The idea of it.
Some creative ideas are hard won, a small journey of design and re-design. Some come easily, arriving as if I have popped a bubble floating in mid air.
Ideas like this come almost fully formed. The best ideas are a mixture of both I suspect.
One idea can spark another and as I am making I am often scribbling notes or sketches of related pieces. Useful when making a collection. It seems I also have moments where the ideas come non stop, (though many are ultimately dismissed). Followed by a calm quiet and then a worrisome silence as I worry my brain is now emptier and echoing more than ever/(usual)! An exercise in trust of my natural process. (Don’t panic brain you will have another idea… Eventually.)
Each idea for me follows a different path to arrival. One this month took me by surprise. It’s appearance seemed arbitrary. I had been feeling lazy and easily distracted and yet here it was in spite of (or because of?) my absentmindedness.
That one idea
Many makers and artists choose similar subjects – The natural world is a popular theme for obvious reasons.
The belief that furrows a makers brow that there are no completely original ideas or thoughts seems true and sad. Although we can not escape that each and every one of us is influenced much more than we think (or realise) by our external world. It is inescapable, done consciously or not. Actually though, how you express those ideas are (and should be) of your own making. To know where (and why) you lay your idea foundations is the most important thing.
Every hand that makes and each mark made is an indelible mark of origin.
It might be a familiar subject (I could name you six jewellers who make fox pieces), but each idea made solid, will be a like a fingerprint. That is why it can be easy to spot copies without the authenticity. The second-hand piece is much somehow more ‘flimsy‘, the design a little to similar, a shadow, a photocopy of the original formed by (over) study of another.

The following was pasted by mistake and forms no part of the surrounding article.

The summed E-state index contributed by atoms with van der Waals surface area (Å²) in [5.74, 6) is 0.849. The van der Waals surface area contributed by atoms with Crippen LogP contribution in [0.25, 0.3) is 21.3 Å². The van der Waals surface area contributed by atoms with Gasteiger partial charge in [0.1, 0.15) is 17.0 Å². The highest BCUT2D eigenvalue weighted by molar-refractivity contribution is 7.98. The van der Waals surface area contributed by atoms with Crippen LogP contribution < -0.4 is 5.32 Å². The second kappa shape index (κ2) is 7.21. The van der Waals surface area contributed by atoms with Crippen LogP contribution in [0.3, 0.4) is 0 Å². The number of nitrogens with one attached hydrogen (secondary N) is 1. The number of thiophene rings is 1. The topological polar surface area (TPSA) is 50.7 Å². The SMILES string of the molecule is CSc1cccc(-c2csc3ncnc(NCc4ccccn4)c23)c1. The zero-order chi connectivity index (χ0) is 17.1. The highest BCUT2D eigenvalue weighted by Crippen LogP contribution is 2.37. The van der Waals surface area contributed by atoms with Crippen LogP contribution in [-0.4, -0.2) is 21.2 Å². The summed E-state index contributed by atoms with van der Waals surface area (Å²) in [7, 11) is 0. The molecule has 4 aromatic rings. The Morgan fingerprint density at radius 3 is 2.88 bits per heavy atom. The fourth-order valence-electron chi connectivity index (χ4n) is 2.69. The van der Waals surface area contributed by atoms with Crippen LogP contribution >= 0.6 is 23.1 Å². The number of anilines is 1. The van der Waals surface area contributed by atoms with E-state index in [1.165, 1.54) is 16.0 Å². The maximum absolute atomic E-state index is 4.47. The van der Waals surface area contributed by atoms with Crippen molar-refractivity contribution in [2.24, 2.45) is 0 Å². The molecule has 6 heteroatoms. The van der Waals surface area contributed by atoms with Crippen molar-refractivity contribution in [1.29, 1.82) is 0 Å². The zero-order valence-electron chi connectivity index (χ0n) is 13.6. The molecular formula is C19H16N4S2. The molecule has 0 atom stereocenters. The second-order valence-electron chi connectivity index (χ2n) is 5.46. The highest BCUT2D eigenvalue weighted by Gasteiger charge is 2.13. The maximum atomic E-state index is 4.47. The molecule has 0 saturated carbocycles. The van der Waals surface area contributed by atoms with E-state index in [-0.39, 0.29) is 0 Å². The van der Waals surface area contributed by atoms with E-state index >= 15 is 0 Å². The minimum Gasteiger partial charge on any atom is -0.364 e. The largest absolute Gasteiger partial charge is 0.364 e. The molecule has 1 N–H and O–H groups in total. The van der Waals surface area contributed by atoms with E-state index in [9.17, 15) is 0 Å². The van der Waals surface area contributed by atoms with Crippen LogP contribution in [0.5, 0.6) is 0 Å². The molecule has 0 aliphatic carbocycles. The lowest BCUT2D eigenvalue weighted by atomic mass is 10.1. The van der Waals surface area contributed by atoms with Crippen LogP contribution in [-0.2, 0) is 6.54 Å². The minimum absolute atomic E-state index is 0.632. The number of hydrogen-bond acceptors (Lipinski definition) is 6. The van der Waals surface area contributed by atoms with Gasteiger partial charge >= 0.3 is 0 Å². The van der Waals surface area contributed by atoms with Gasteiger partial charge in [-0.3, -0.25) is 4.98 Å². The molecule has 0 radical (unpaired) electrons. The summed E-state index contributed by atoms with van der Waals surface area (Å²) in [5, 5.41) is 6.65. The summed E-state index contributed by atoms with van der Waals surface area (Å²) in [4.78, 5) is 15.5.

The question of ideas
It made me wonder about the origin of where ideas might come from and how they are formed. Is there a route or a pattern? a place where they belong? a time when they might most happen?
Turns out there isn’t. What I found out from reading various articles and binge watching Ted talks was that there is no specific place in the brain where creativity comes from.
There are a variety of mental processes, none can be pinpointed to one location in the brain. Or a way of thinking. Each time you think creatively about anything it comes from a different place.
“Even in the wilderness that is human thinking, creative ideas seem to be deliberately designed to defy empirical inquiry.” (Arne Dietrich, psychologist)
There are no rules. You can be working hard or not working at all. You can have rules (think Dr. Seuss limiting himself to the challenge of 50 words in Green Eggs and Ham) or no limitations. You can be doing something unusual or routine, running, sleeping, daydreaming, knife throwing. Whatever works for you.
Of everything I read this I think was my favourite thing I found, “Creativity is intelligence having fun” (Albert Einstein)
Despite the creative ‘place’ remaining elusive there is one thing I do know what I want from my ideas: An emotional connection, storytelling, sparks of a memory, a feeling, a wonder, a fineness to my pieces. I would like to be the best at what I do which keeps my momentum moving forwards and sustains each new make.
One thing is certain; the more you trust your own creative voice and ideas the bigger it will grow.